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Mad About Vlad: A Dracula Countdown


Dracula has captured the public’s imagination for more than 100 years...

Meet Count Dracula. Night owl. Bloodsucker. … Action hero? Yup. The world’s most famous vampire guns for nothing less than superhero status in his latest blockbuster, Dracula Untold. The 2014 flick is based on the popular (albeit disputed) notion that Dracula author Bram Stoker found inspiration for his fictional count in a real-life historical monster — Vlad Tepes, the infamous 15th-century Romanian prince whose nickname, the Impaler, gives a pretty good idea of some of his more well-known atrocities. The new origin story, complete with new love interests and superpowers, posits just how and why a bloodthirsty but noble prince became king of the undead.

Dracula Untold isn’t so much of a remake as a reboot for Universal, part of the studio’s plan to drag its classic monsters into the modern age (see, for example, Van Helsing). And it’s not the first time the vampire count has been given such a makeover. Dracula has captured the public’s imagination for more than 100 years — some say he’s second only to Sherlock Holmes in number of film/TV appearances for a literary character — in horror, romance, comedy, mysteries, action, and more. So who is the “real” Dracula? The truth is that he’s constantly adapting. Here, then, are five Dracula movies that show his evolution:

Nosferatu (1922)

This early silent film, the first feature adaptation of Stoker’s 1897 novel, shows vampirism at its most grotesque. The plot was so close to the book that the filmmakers were sued for copyright infringement by Stoker’s heirs, but it also draws on age-old Eastern European folklore for its Count “Orlok” (Dracula in all but name, played by Max Schrek). With his rat-like ears and super creepy long fingernails, the tall, thin Orlok cut a monstrous shadow as he stalked his victims. Today, the film is hailed as a classic of German Expressionism and the image of Orlok remains one of the most recognizable. (Google “Knottsferatu” for a good laugh.)

Dracula (1931)

If you’ve dressed in a vampire costume for Halloween, you most likely looked like Bela Lugosi in this Universal Studios black-and-white classic. Lugosi’s aristocratic count, with his thick Hungarian accent and formal dress complete with starched cape, cut a figure both handsome and haunting, capturing Stoker’s descriptions of the character as a charming if unsettling man. The script follows the novel fairly closely, with a journey from England to Transylvania and back wherein three dashing heroes seek to rid the world of this vile creature preying on their good women. But thanks in great part to Lugosi’s iconic performance, after this film’s release no slayer could ever truly keep Dracula down. Fun fact: Lugosi was buried in a version of that cape.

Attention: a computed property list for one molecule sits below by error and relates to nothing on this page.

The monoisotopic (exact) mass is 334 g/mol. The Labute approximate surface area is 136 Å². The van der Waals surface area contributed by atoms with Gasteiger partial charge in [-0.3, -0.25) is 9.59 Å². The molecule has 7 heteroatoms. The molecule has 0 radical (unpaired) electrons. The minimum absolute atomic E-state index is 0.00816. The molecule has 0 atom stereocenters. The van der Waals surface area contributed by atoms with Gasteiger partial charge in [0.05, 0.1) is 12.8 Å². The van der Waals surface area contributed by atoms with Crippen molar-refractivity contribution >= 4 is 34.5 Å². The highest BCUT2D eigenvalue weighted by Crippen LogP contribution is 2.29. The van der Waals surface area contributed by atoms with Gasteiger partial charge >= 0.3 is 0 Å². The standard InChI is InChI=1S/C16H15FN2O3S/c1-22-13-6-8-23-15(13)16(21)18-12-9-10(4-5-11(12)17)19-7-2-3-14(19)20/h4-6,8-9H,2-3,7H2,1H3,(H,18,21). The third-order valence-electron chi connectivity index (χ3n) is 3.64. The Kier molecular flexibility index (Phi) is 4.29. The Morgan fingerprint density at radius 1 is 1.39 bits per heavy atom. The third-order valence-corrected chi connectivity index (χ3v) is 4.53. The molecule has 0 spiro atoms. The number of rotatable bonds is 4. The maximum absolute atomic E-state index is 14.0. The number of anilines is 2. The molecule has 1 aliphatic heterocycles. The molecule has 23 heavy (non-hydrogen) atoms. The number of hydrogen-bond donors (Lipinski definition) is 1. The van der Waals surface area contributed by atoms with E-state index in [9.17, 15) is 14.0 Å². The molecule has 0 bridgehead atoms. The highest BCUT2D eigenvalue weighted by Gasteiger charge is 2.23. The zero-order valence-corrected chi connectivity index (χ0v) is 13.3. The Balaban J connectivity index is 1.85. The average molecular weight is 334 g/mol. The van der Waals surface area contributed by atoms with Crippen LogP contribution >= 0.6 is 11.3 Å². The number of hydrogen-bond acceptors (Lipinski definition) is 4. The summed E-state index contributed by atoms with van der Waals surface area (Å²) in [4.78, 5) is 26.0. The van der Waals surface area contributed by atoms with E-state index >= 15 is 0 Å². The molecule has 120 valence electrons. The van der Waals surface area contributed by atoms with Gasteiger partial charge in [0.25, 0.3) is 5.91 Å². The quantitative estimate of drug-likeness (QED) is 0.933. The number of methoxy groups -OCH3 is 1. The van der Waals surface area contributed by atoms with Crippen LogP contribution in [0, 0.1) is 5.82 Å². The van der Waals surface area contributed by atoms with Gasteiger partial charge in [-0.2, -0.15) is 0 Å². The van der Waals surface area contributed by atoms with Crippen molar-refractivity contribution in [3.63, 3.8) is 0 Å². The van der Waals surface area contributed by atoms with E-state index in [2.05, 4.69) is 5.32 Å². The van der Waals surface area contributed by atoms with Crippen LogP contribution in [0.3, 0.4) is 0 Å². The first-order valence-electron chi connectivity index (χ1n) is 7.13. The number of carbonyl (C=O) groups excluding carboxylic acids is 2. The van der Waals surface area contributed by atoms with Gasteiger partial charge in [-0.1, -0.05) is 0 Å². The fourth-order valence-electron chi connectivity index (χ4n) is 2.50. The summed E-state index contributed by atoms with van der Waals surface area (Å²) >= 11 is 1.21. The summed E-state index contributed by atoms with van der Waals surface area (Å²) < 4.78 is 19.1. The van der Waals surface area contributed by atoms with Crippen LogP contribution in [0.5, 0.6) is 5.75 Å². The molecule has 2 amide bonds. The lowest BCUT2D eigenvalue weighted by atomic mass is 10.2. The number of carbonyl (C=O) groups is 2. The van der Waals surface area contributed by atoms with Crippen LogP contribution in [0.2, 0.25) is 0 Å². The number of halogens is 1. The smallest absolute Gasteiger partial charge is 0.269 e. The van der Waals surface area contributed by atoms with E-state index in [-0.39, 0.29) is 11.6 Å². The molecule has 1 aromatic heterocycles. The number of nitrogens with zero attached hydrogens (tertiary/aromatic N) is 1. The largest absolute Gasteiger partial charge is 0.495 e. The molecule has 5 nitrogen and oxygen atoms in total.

Bram Stoker’s Dracula (1992)

Just a few years before Tom Cruise and Brad Pitt would make vampires sympathetic sex symbols in fancy clothes in Interview with a Vampire, Francis Ford Coppola presented this equally lavish affair, starring Gary Oldman as the Transylvanian prince of darkness. Coppola mashed up Stoker’s novel with the brutal legends of Vlad the Impaler and came up with a bloody good romance about crossing “oceans of time” to be with Winona Ryder. The title is somewhat misleading (since so much came from Coppola’s imagination and not Stoker’s), but spellbinding practical and in-camera effects, along with sumptuous costumes, make it one of the most memorable and essential versions of Dracula. It firmly established the count as both a lover and a fighter (even if it did feature one the worst English accents ever committed to celluloid, courtesy of Keanu Reeves).

Shadow of the Vampire (2000)

Premise: what if Max Schrek, the actor from 1922’s Nosferatu, really was a vampire? This black comedy starring Willem Dafoe as Schrek/Orlok and John Malkovich as the film director F.W. Murnau is the culmination of a century of vampire storytelling, using bits and pieces from other works to show all the different sides of the character. This exchange sums up the tone nicely: Murnau: “Why him, you monster? Why not the ... script girl?” Schrek: “Oh. The script girl. I’ll eat her later.” An overlooked cult gem.

Dracula Untold (2014)

There’s a good chance this whole movie was written around a scene where Dracula commands an army of bats like a symphony, a seriously impressive special-effects trick. Horror fans bristled at the count’s portrayal as a good guy on a respectable mission, and historians decried the poetic license taken with Vlad’s origins — it’s a far cry from both literary and cinematic vampire convention. But if you’ve been waiting for Dracula to get medieval on a bunch of bad guys, this is your movie. And in the grand Hollywood tradition, it sets us up for a sequel. Dracula is immortal, after all.

Liisa Ladouceur is the author of How to Kill a Vampire: Fangs in Folklore, Film and Fiction